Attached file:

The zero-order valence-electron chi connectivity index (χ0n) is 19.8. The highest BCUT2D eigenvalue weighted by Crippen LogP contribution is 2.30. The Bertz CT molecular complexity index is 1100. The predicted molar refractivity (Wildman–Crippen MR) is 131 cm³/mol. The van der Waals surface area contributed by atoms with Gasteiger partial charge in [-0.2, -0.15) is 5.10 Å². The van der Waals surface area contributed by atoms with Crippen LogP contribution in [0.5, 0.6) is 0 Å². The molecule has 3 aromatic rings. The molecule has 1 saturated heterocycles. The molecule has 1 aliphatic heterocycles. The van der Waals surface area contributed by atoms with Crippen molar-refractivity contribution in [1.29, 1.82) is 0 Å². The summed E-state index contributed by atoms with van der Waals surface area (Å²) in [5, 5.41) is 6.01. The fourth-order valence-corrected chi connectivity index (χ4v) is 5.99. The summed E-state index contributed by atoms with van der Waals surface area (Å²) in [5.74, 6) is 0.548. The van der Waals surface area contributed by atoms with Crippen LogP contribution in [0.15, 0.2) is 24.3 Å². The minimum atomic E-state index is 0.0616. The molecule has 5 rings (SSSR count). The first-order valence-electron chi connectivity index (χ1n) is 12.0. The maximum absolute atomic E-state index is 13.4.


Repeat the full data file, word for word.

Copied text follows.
The zero-order valence-electron chi connectivity index (χ0n) is 19.8. The highest BCUT2D eigenvalue weighted by Crippen LogP contribution is 2.30. The Bertz CT molecular complexity index is 1100. The predicted molar refractivity (Wildman–Crippen MR) is 131 cm³/mol. The van der Waals surface area contributed by atoms with Gasteiger partial charge in [-0.2, -0.15) is 5.10 Å². The van der Waals surface area contributed by atoms with Crippen LogP contribution in [0.5, 0.6) is 0 Å². The molecule has 3 aromatic rings. The molecule has 1 saturated heterocycles. The molecule has 1 aliphatic heterocycles. The van der Waals surface area contributed by atoms with Crippen molar-refractivity contribution in [1.29, 1.82) is 0 Å². The summed E-state index contributed by atoms with van der Waals surface area (Å²) in [5, 5.41) is 6.01. The fourth-order valence-corrected chi connectivity index (χ4v) is 5.99. The summed E-state index contributed by atoms with van der Waals surface area (Å²) in [5.74, 6) is 0.548. The van der Waals surface area contributed by atoms with Crippen LogP contribution in [0.15, 0.2) is 24.3 Å². The minimum atomic E-state index is 0.0616. The molecule has 5 rings (SSSR count). The first-order valence-electron chi connectivity index (χ1n) is 12.0. The maximum absolute atomic E-state index is 13.4.